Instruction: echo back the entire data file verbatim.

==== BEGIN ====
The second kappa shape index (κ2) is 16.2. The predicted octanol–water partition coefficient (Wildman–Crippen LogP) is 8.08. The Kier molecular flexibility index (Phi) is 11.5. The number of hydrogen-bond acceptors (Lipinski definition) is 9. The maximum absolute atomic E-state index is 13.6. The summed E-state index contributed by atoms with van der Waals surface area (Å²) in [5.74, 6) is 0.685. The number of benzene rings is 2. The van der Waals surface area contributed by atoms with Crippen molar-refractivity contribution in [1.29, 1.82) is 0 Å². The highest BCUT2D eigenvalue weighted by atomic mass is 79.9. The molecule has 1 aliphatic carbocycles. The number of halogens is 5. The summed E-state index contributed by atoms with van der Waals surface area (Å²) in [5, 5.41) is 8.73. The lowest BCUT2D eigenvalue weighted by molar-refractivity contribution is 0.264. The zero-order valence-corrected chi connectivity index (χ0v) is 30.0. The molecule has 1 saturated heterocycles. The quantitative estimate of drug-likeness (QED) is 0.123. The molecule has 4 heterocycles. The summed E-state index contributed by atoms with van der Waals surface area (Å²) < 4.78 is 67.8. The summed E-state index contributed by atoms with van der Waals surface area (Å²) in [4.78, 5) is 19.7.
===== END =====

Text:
The second kappa shape index (κ2) is 16.2. The predicted octanol–water partition coefficient (Wildman–Crippen LogP) is 8.08. The Kier molecular flexibility index (Phi) is 11.5. The number of hydrogen-bond acceptors (Lipinski definition) is 9. The maximum absolute atomic E-state index is 13.6. The summed E-state index contributed by atoms with van der Waals surface area (Å²) in [5.74, 6) is 0.685. The number of benzene rings is 2. The van der Waals surface area contributed by atoms with Crippen molar-refractivity contribution in [1.29, 1.82) is 0 Å². The highest BCUT2D eigenvalue weighted by atomic mass is 79.9. The molecule has 1 aliphatic carbocycles. The number of halogens is 5. The summed E-state index contributed by atoms with van der Waals surface area (Å²) in [5, 5.41) is 8.73. The lowest BCUT2D eigenvalue weighted by molar-refractivity contribution is 0.264. The zero-order valence-corrected chi connectivity index (χ0v) is 30.0. The molecule has 1 saturated heterocycles. The quantitative estimate of drug-likeness (QED) is 0.123. The molecule has 4 heterocycles. The summed E-state index contributed by atoms with van der Waals surface area (Å²) < 4.78 is 67.8. The summed E-state index contributed by atoms with van der Waals surface area (Å²) in [4.78, 5) is 19.7.